The Heart of the City Area Plan, adopted in April 2011, identifies Linwood Boulevard as a potential bike route and candidate for a road diet or lane

98

Figure 8.2 CENTER RUNNING SEMI-EXCLUSIVE OPTION WITH BIKE LANE


Figure 8.3 CURB RUNNING MIXED TRAFFIC LANE OPTION WITH BIKE LANE

reducing the cycle track from 10’ to 8’ will allow for additional buffer width. These configurations should be considered further during the Advanced Conceptual Engineering and Environmental review process to assess costs, feasibility, safety impacts.

PHASE II EXPANSION PLAN

STREETCAR EXPANSION PROJECT

Figure 8.4 illustrates a single, two-way cycle track with a two-foot buffer between the streetcar guideway and the cycle track. Vehicle lanes are narrower than existing but the configuration fits within the existing roadway section. It should be noted that due to the desire of accommodating this configuration within the existing roadway footprint, the two-foot buffer is narrower than the three-foot desired minimum suggested by the National Association of City Transportation Officials (NACTO) Urban Bikeway Design Guide. However,

99 Figure 8.4 CURB RUNNING MIXED TRAFFIC LANE OPTION WITH CYCLE TRACK


BEST PRACTICES FOR BICYCLE FACILITIES It should be noted that due to Right-of-Way and other existing constraints, these options deviate from desired best practices for bicycle facilities. During Advanced Conceptual Engineering, best practices should be balanced with existing conditions and the minimum requirements for efficient and safe streetcar operations. If it is determined that these options are not feasible, a parallel route for cycling should be explored.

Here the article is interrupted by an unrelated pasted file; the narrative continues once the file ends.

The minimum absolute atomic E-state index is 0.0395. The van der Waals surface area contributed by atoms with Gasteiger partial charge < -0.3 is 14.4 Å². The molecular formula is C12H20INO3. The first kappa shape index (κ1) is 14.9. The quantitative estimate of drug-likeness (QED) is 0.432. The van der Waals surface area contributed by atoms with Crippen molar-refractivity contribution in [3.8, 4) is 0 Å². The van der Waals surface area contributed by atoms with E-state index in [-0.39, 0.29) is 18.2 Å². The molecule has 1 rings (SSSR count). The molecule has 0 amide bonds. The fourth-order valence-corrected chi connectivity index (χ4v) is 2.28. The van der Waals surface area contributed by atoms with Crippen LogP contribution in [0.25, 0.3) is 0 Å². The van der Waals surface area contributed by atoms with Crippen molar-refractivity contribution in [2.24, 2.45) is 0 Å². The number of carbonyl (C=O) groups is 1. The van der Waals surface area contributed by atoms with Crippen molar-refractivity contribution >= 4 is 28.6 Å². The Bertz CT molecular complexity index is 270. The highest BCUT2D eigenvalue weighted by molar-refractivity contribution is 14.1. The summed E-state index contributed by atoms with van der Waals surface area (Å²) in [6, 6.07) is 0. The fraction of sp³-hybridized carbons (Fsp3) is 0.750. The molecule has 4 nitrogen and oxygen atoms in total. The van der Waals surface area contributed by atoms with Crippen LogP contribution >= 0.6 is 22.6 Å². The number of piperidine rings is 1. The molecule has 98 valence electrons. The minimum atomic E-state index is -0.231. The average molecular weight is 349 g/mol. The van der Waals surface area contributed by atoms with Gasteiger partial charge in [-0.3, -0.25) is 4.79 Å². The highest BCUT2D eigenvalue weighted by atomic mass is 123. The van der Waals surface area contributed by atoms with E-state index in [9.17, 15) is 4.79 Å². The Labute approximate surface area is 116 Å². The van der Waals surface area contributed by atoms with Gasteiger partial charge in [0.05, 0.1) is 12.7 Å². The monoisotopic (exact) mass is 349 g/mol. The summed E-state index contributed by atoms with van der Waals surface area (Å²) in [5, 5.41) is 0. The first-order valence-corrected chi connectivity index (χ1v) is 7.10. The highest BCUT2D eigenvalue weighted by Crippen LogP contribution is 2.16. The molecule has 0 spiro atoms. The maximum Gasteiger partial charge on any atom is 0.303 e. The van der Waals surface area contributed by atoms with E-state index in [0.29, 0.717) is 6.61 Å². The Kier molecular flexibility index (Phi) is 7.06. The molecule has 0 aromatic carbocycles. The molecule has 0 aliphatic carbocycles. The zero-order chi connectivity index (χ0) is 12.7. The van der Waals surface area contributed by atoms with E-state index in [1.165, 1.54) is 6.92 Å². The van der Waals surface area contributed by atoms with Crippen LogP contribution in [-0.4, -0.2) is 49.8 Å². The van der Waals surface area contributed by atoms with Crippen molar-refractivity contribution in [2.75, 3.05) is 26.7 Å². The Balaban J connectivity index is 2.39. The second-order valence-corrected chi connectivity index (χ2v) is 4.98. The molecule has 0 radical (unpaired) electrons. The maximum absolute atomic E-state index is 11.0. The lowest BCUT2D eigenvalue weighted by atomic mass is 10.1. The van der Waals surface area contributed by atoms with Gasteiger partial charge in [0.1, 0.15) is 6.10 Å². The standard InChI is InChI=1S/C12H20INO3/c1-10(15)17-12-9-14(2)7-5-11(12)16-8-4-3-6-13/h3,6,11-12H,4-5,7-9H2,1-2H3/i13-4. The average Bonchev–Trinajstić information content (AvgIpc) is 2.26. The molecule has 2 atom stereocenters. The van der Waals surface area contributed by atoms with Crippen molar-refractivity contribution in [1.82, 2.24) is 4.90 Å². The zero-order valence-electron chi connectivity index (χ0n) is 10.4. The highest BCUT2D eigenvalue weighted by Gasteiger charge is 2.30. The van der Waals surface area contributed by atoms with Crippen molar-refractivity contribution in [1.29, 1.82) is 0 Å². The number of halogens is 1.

2-Lane Cycle Track Best Practices According to the NACTO Urban Bikeway Design Guide the desirable two-way cycle track width is 12 feet. Minimum width in constrained locations is eight feet.

Bike Lane Best Practices According to the 2008 Trails KC Plan, the standard width of an on-street bike lane is four to six feet depending on the street classification, design speed, and traffic volume. According to the NACTO Urban Bikeway Design Guide the desirable ridable surface adjacent to a street edge or longitudinal joint is four feet, with a minimum width of three feet.

Additional design measures should be considered at intersections or streetcar stops to ensure safe circulation for all modes. Accommodations could include a grade-separated lane that is routed around the streetcar stop with appropriate signage and pavement markings. When the bikeway is elevated to the same elevation as the sidewalk it helps to passively signal the cyclists to yield the right-ofway to pedestrians.